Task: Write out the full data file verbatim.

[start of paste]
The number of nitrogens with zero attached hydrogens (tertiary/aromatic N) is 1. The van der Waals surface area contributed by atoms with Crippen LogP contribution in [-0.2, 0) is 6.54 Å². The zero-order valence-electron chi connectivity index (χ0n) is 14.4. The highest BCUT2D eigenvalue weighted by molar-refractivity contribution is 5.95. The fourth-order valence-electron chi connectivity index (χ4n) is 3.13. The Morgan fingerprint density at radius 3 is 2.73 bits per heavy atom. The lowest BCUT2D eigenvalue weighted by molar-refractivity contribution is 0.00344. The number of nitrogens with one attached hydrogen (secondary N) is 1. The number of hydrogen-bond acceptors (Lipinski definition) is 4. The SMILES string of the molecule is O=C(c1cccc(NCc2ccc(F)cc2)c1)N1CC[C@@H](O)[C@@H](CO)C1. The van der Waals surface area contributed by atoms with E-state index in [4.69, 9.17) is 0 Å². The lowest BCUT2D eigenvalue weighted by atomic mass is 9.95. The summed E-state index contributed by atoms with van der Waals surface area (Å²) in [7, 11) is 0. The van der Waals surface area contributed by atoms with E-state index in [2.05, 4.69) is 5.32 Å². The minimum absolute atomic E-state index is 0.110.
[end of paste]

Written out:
The number of nitrogens with zero attached hydrogens (tertiary/aromatic N) is 1. The van der Waals surface area contributed by atoms with Crippen LogP contribution in [-0.2, 0) is 6.54 Å². The zero-order valence-electron chi connectivity index (χ0n) is 14.4. The highest BCUT2D eigenvalue weighted by molar-refractivity contribution is 5.95. The fourth-order valence-electron chi connectivity index (χ4n) is 3.13. The Morgan fingerprint density at radius 3 is 2.73 bits per heavy atom. The lowest BCUT2D eigenvalue weighted by molar-refractivity contribution is 0.00344. The number of nitrogens with one attached hydrogen (secondary N) is 1. The number of hydrogen-bond acceptors (Lipinski definition) is 4. The SMILES string of the molecule is O=C(c1cccc(NCc2ccc(F)cc2)c1)N1CC[C@@H](O)[C@@H](CO)C1. The van der Waals surface area contributed by atoms with E-state index in [4.69, 9.17) is 0 Å². The lowest BCUT2D eigenvalue weighted by atomic mass is 9.95. The summed E-state index contributed by atoms with van der Waals surface area (Å²) in [7, 11) is 0. The van der Waals surface area contributed by atoms with E-state index in [2.05, 4.69) is 5.32 Å². The minimum absolute atomic E-state index is 0.110.